That Sinking Feeling: The Titanic Exhibit at the National Geographic Museum

The fascination is endless and haunting. Famed oceanographer Robert Ballard, who fittingly claimed the prize for discovering the Titanic’s watery grave in 1985, comments aptly that “every generation re-discovers the Titanic”. And we re-discovered it last weekend at the National Geographic Museum in Washington, D.C.

The considerable resources of Dr. Ballard and “Titanic” film director James Cameron combine to make this 100th anniversary exhibit a comprehensive and well-documented narrative of the tragic events of April 15, 1912. We all know the facts: White Star Line’s “unsinkable” RMS Titanic was lost along with 1,502 of the original 2,223 passengers in the icy waters of the North Atlantic off Newfoundland on her maiden voyage after colliding with an iceberg.

Photo of a calved iceberg presumed to be similar to the one that spelled doom for the Titanic.

Forensic mapping of the wreckage along with interpretation of the timeline and anecdotal accounts point to a fateful chain of errors: overconfidence and a reckless insistence on speed on the part of the ship’s captain, a possible steering error and a lag in posting incoming messages regarding treacherous ice may all have contributed to the disaster.

Photo of Titanic Captain Edward Smith

The unthinkable from the unsinkable: SOS “we have struck iceberg sinking fast…”

The exhibit features a few real artifacts – many fewer than one would have hoped – along with movie set re-creations from Cameron’s 1997 film. A treasure trove of items recovered from the wreckage can be seen at Chicago’s Museum of Science and Industry.

Real: this cherub light fixture was found among the wreckage (polloplayer photo)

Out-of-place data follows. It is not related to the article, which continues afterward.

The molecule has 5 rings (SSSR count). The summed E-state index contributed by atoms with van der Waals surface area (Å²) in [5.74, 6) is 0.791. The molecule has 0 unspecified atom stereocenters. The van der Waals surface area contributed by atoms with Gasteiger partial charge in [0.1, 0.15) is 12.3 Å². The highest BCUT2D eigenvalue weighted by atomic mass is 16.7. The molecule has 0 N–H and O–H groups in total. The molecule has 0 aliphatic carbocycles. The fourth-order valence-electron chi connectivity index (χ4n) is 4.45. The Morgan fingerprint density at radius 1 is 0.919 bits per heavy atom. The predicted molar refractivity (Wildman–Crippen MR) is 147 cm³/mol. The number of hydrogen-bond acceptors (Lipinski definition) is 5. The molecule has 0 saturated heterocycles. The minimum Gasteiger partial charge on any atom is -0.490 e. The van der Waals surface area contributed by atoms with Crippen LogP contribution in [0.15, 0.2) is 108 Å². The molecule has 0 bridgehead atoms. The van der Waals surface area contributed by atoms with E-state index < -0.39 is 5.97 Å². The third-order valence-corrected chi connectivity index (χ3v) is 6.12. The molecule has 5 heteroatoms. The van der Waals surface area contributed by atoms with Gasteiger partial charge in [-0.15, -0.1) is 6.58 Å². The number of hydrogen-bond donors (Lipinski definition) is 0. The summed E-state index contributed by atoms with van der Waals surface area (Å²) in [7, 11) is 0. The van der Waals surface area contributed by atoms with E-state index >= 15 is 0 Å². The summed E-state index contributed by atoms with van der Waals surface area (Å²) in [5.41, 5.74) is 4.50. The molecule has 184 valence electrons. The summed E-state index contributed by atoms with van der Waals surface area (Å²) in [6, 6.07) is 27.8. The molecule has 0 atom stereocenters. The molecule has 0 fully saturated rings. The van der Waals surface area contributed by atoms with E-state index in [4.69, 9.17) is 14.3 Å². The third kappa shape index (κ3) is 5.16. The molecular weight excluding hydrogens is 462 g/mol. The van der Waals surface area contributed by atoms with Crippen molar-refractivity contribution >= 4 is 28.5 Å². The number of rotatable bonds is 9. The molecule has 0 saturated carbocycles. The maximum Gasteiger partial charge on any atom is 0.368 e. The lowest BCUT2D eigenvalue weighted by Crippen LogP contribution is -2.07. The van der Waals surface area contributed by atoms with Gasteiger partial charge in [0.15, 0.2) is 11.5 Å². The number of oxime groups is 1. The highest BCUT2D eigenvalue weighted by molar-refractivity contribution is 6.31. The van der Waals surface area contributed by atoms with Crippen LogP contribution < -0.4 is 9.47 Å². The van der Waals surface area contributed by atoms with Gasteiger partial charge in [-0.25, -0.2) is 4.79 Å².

Re-creation: a replica of the ship’s Marconi room, from which telegraph messages were sent and received (polloplayer photo)

The centerpiece of the exhibit is an impressively detailed 18-foot model of the ship.

Care to re-arrange deck chairs on the Titanic? (polloplayer photo)

The ship was originally supposed to have enough lifeboats for all passengers but half of them were removed to avoid a “cluttered” appearance. (polloplayer photo)

One of the highlights of the exhibit is a video of an exuberant Robert Ballard recounting his discovery of the Titanic. In it, he reveals that the search for the sunken ship was just cover for his real mission: his actual assignment was to locate sunken Navy submarines carrying nuclear missiles, a project the U.S. Navy wanted to keep on the down-low lest the Russians learn about it. Once Ballard and his team completed their Navy mission, they were under acute time pressure to find the Titanic, with just a few days left on the clock when they cry went up that their craft had passed over one of Titanic’s sunken boilers.

Dr. Robert Ballard (National Geographic photo)

Lucky for us the day was not all gloom and doom: we finally got to meet Christine!

Taylor and Christine

About polloplayer

Empty nester searching for meaning of life through the occasional chicken epiphany.
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18 Responses to That Sinking Feeling: The Titanic Exhibit at the National Geographic Museum

  1. dizzyguy says:

    I am evidence that each generation discovers, and rediscovers this story. As a boy I read “A Night to Remember” and from there, read other books on Titanic. So when Cameron’s film came out I was an eager ticket buyer, and one who fully appreciated his (mostly) strict adherence to the true story (Yes, I know that Jack and Rose were made up). So many different layers to this tale; I am sure it will continue to fascinate people for a few more generations.

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